Ortega and the Myth of the Mass

Many are inclined to give José Ortega y Gasset credit for prescience that he does not deserve.

Issue: Summer 1996

When H.G. Wells published The Shape of Things to Come in 1933 he
dedicated it to "José Ortega y Gasset, Explorador." Wells had been an
explorer of that other country, the future, since The Time Machine in
1895, and more seriously since Anticipations in 1901, and he
recognized a kindred speculator in Ortega, whose Revolt of the Masses
had appeared in English translation the year before.

The future that was forecast there would not have surprised Wells in
his more somber moments. Europe, said Ortega, was "suffering from the
greatest crisis that can afflict peoples, nations and civilizations",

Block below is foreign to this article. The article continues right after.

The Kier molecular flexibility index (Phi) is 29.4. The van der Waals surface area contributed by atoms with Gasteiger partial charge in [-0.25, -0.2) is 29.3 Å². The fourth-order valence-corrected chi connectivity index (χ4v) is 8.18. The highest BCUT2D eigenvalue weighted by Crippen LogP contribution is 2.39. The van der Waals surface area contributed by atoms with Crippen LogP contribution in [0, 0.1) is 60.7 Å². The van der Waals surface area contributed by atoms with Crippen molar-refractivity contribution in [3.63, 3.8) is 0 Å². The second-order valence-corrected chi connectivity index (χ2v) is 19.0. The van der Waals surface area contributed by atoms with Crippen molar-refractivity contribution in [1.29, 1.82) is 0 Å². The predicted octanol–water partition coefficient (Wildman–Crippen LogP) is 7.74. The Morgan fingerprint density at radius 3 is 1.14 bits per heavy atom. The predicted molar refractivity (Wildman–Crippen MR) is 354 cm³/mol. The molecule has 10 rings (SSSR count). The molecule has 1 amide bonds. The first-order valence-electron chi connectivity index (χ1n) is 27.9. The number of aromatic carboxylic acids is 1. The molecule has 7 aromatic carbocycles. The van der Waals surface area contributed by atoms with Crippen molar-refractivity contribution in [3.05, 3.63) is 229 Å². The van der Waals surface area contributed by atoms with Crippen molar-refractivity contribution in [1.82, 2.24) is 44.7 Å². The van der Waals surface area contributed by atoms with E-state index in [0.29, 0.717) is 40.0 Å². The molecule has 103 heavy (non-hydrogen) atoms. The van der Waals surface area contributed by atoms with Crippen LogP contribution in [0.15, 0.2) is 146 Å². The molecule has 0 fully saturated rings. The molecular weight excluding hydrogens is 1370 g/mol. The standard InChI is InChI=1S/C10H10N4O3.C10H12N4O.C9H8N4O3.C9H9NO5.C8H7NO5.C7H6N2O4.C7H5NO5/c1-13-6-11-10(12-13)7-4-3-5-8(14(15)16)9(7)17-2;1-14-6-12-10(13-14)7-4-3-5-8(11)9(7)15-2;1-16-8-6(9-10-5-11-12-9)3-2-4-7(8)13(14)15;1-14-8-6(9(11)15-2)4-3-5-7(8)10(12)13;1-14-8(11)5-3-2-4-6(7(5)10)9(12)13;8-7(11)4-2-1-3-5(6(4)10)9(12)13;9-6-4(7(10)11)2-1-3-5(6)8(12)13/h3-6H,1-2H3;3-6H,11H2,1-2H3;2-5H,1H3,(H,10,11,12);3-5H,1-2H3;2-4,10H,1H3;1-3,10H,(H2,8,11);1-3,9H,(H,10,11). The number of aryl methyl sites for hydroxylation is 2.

namely "the accession of the masses to complete social power." He
explained, with "a shudder of horror" (Ortega's colorful Castilian
can sound embarrassingly overdone in English): "The element of terror
in the destiny of our time is furnished by the overwhelming and
violent moral upheaval of the masses; imposing, invincible and
treacherous, as is destiny in every case." And he prophesied: "If
that human type [mass-man] continues to be master in Europe, thirty
years will suffice to send our continent back to barbarism."

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